Critter Count: Fauna of Big Cypress National Preserve
Critter count! This week, join us as we delve into Big Cypress National Preserve, discovering its diverse animal inhabitants and the enduring legacy it holds as the ancestral home of Seminole and Miccosukee communities. How many of these diverse and wild species of critters have you spotted? Summer is a great time to get out into nature and explore some of Florida’s unique and exciting natural resources. So, get outside and count some critters!
All images, unless otherwise noted, were taken in Big Cypress National Preserve and uploaded via their official Flickr account. They are in the public domain.
Seminoles and Big Cypress National Preserve
The Big Cypress National Preserve encompasses 729,000 acres of Everglades swampland. This freshwater swampland supports many unique species, including a mix of temperate and tropical plants and wildlife. Highly biologically diverse, the preserve protects 35 species of mammals, 190 species of birds, 50 species of reptiles, 18 species of amphibians, 66 species of fish, and countless invertebrates. While some of these species prefer drier habitats, they have adapted to the safety found in the Big Cypress Swamp.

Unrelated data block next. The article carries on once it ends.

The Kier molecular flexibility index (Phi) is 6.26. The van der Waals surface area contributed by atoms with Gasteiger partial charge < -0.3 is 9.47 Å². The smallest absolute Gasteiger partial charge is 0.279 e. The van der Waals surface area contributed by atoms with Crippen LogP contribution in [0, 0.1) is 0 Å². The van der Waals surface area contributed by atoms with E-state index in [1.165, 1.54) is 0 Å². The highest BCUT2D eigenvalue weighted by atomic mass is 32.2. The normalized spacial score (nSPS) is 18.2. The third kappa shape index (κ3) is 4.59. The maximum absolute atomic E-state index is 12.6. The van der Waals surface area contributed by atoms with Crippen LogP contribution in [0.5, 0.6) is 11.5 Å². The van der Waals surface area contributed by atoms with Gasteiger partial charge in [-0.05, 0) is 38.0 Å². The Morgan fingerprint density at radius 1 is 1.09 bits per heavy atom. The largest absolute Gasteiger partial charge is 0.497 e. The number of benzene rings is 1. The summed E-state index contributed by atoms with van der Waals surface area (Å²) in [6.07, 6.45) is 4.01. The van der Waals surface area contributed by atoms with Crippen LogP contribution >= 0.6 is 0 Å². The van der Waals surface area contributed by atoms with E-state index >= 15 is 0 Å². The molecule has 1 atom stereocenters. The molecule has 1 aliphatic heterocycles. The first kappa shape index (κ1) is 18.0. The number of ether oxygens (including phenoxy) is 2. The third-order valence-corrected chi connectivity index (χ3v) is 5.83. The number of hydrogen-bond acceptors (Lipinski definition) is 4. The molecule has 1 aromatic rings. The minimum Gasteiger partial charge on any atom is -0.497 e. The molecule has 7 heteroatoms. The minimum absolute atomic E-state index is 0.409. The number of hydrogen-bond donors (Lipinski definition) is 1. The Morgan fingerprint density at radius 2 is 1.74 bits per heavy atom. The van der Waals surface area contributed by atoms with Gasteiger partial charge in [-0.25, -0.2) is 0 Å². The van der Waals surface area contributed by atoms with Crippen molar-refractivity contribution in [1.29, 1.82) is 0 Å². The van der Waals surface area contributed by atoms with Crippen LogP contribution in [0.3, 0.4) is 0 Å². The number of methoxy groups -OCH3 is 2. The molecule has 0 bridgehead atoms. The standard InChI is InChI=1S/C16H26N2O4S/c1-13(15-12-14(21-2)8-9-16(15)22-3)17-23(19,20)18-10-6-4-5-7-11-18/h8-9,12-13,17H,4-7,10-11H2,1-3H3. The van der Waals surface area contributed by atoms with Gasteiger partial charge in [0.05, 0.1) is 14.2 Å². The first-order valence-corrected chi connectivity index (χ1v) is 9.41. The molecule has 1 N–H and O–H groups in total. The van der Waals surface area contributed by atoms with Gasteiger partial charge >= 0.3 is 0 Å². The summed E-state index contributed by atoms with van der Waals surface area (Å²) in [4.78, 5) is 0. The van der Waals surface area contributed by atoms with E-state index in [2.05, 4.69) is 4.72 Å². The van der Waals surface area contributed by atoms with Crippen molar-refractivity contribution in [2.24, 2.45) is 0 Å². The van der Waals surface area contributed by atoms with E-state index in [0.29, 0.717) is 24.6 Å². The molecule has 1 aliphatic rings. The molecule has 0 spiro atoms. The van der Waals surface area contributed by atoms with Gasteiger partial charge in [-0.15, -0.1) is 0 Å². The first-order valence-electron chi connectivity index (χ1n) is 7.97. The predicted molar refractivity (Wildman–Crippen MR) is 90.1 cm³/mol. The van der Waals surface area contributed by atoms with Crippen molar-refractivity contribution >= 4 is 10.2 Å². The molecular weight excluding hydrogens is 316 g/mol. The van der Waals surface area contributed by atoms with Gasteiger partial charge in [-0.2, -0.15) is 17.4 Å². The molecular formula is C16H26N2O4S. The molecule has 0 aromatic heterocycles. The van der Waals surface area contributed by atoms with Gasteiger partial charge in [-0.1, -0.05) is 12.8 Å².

In fact, Big Cypress was one of the first ever national preserves, established in 1974. Functionally, a national preserve is slightly different from a national park, and people can utilize the space differently. National preserves are multi-use lands, and intended to protect natural resources while still allowing some resource stripping activities. These range from hunting, mining, cattle grazing, and off-roading.
Seminoles and their ancestors have lived in, utilized, and protected Florida’s resources longer than recorded history. It is increasingly important that their culture, ways of life, and cultural practices be respected and supported as Florida’s first people. One of the most unique and protected parts of the makeup of Big Cypress National Preserve is the traditional rights the Seminole and Miccosukee people hold within its boundaries.